Some dogs will flinch when they hear the clipping sound. It may because they have associated it to a negative experience. For instance, if once you have once cut the quick and your dog heard the clipping sound a fraction of a second prior, granted your dog will dread that noise as well. Just as in clicker training, when the clicker become a bridging stimulus between the behavior, the click and the treat, the nail clipper can become a bridging stimulus between the clipping sound, the clip and the pain, or in sensitive dogs, just the general unpleasantness of the nail trim is sufficient to make him dread the noise. The conditioned emotional response in dogs who are clicker training is likely anticipation and eagerness, whereas, in dogs who dreads nail trims, the conditioned emotional response involves negative connotations such as fear, stress and anxiety.Certified applied animal behaviorist Patricia McConnell in her article "Nail Wars" states that this can be very possible. She claims "After all a ‘click’ is extremely effective at getting a dog’s attention. A clicking sound has an instant onset, abrupt escalation from no power to full power, and a full range of frequencies (the better to light up more acoustic receptor neurons), and few sounds are better at getting at becoming meaningful to a mammal. "

Interestingly, Patricia McConnell further reports how many dogs who dreaded nail trims all their lives, became more and more tolerant of them once they went deaf. She also reports how the same exact thing happened with her dog Pippy after switching to a grinder. After all, us humans behave the same. Raise your hand if you had a negative dental procedure once and when you hear the dentist's drill you now get anxious. And a negative experience isn't really always necessary, you can fear the dentist simply because you are anxious by nature and dread having little control over certain situations!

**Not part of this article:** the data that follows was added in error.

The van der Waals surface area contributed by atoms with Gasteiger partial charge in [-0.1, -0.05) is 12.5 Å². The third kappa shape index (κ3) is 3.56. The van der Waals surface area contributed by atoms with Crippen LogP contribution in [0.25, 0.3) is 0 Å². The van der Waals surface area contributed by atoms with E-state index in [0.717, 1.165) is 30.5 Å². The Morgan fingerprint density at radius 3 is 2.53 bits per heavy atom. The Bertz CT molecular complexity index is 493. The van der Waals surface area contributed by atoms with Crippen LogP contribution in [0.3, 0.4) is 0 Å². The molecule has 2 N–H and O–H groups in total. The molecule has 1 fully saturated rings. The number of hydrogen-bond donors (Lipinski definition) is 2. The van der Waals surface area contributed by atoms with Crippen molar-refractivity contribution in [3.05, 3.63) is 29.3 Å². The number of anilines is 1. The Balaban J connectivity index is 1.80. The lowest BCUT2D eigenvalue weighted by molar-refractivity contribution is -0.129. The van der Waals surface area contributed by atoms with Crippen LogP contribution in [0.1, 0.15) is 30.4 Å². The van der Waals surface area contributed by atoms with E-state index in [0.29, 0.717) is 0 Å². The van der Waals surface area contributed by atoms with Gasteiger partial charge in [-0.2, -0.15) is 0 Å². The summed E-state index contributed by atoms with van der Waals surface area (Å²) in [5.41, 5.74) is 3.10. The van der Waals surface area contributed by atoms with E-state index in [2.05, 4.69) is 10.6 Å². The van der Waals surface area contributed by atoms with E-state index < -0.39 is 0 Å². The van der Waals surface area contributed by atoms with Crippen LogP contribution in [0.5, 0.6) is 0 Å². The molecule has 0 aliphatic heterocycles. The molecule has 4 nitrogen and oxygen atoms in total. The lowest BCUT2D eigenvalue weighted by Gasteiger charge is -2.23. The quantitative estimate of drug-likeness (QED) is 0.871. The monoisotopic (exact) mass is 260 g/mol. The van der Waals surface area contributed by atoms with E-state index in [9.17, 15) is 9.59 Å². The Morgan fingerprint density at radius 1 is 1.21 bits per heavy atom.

As I think about these great changes when switching from a clipper to a grinder, a dog training phenomenon comes to mind. In dog training, we trainers know how we must sometimes change a cue because it has become a poisoned cue. For instance, if we have used the word "Come" to only give the dog a bath (something the dog dreads) or some sort of negative experience, the dog will become more and more reluctant to come because he has associated the word come with a negative experience. The cue "come" has therefore become poisoned. What do trainers recommend in this case? Of course, they won't tell you to stop calling your dog, and it may be hard work to to change the emotions about the word once negative associations have established. So they'll likely tell you to start from scratch, and no longer use the word "come" to call your dog, but to use a whole different word that is going to assume positive associations. So the owners will likely say "here!" and give loads of treats and praise and the dog will soon be on his way to enthusiastically start running every time he is called.